Radon, first discovered in Berks in the 1980s, is a colorless, odorless, tasteless natural gas, stemming from uranium and found in the soil.
"I think it's something people typically underestimate and don't really understand," said Dr. Dennis Sopka, Lehigh Valley Health Network.
Radon causes 15,000 cases of lung cancer each year, according to scientists. Sopka said the real concern is long-term exposure.
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The Robert Wood Johnson Foundation and Reinvestment Fund is supporting health care officials, educators and community leaders in Grand Forks who will work to address the risk of developing radon-induced lung cancer by creating an education program for children.
The goal is to raise awareness of the cancer-causing gas so more people will test for it and mitigate the problem if levels are too high, UND School of Medicine and Health Sciences professor Gary Schwartz said.
"Radon is really an invisible but very real health hazard for North Dakotans, and a lot of people don't know anything about it," he said.
Radon is an odorless, colorless gas that is produced by decaying uranium in the earth. It is the second leading cause of lung cancer in the U.S., according to the according to the Environmental Protection Agency.
Residential exposure to radon, a known carcinogen for lung cancer, has now been shown to increase the risk for hematologic malignancies in women, although not in men. The increase in risk was seen after even moderate levels of exposure, according to a large prospective study of the general population in the United States.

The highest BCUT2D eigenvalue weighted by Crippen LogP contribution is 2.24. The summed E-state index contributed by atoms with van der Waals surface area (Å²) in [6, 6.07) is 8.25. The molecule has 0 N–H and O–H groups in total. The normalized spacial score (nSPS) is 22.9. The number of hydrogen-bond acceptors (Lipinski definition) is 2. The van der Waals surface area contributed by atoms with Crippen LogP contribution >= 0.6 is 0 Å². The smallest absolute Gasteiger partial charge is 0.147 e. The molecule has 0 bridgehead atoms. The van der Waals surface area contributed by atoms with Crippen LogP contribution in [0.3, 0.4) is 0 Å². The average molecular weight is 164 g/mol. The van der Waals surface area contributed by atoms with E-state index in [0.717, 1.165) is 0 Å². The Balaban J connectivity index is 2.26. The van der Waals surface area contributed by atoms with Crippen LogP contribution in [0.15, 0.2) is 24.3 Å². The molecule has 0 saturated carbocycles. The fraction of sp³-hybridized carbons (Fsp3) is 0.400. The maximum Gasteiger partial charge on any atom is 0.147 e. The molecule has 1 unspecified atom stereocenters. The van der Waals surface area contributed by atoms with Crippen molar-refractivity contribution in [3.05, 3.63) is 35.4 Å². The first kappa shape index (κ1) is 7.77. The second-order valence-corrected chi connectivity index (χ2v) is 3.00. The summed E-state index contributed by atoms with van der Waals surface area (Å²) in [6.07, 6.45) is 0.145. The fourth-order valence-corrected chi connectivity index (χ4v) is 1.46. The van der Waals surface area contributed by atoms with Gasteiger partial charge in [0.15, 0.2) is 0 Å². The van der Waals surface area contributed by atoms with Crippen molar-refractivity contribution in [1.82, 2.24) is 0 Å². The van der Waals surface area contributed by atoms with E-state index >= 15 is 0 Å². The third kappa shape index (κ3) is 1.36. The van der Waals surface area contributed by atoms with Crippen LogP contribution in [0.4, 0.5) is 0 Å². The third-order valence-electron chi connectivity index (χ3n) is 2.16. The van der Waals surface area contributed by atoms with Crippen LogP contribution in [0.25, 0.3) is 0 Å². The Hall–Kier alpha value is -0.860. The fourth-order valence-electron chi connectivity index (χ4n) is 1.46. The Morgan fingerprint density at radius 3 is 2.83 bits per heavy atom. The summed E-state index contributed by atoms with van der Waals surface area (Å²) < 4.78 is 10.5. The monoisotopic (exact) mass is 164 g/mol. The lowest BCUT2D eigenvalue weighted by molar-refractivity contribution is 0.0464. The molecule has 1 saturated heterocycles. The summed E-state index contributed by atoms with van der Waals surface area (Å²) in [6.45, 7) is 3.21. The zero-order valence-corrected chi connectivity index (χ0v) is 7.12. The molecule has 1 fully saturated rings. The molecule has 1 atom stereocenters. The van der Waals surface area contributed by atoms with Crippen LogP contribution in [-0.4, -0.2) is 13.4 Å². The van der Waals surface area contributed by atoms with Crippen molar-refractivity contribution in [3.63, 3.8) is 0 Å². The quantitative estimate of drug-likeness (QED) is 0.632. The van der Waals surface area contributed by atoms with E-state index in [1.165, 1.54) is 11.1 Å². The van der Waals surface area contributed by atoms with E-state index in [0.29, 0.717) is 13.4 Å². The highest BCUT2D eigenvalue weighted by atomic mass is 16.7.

The results were published online March 22 in Environmental Research.
"Radon is the second leading cause of lung cancer and now we have this second set of cancers that we think is associated with even moderate levels of radon," said lead researcher Lauren Teras, PhD, strategic director of hematologic cancer research at the American Cancer Society (ACS) in Atlanta.
People should test their homes and follow the remediation procedure recommended by the Environmental Protection Agency (EPA). "Once they have gone through the process, people can eliminate or vastly reduce their exposure to radon," she told Medscape Medical News.
JACKSONVILLE, Fla. - Here is a shocking fact. The second leading cause of lung cancer is radon. In the United States, the EPA estimates that about 21,000 lung cancer deaths each year are radon related and in Canada that number stands at approximately 3,000.
Radon, a dangerous gas, is colorless, odorless, tasteless and radioactive. It is formed by the breakdown of uranium, a natural radioactive material found in soil, rock and groundwater.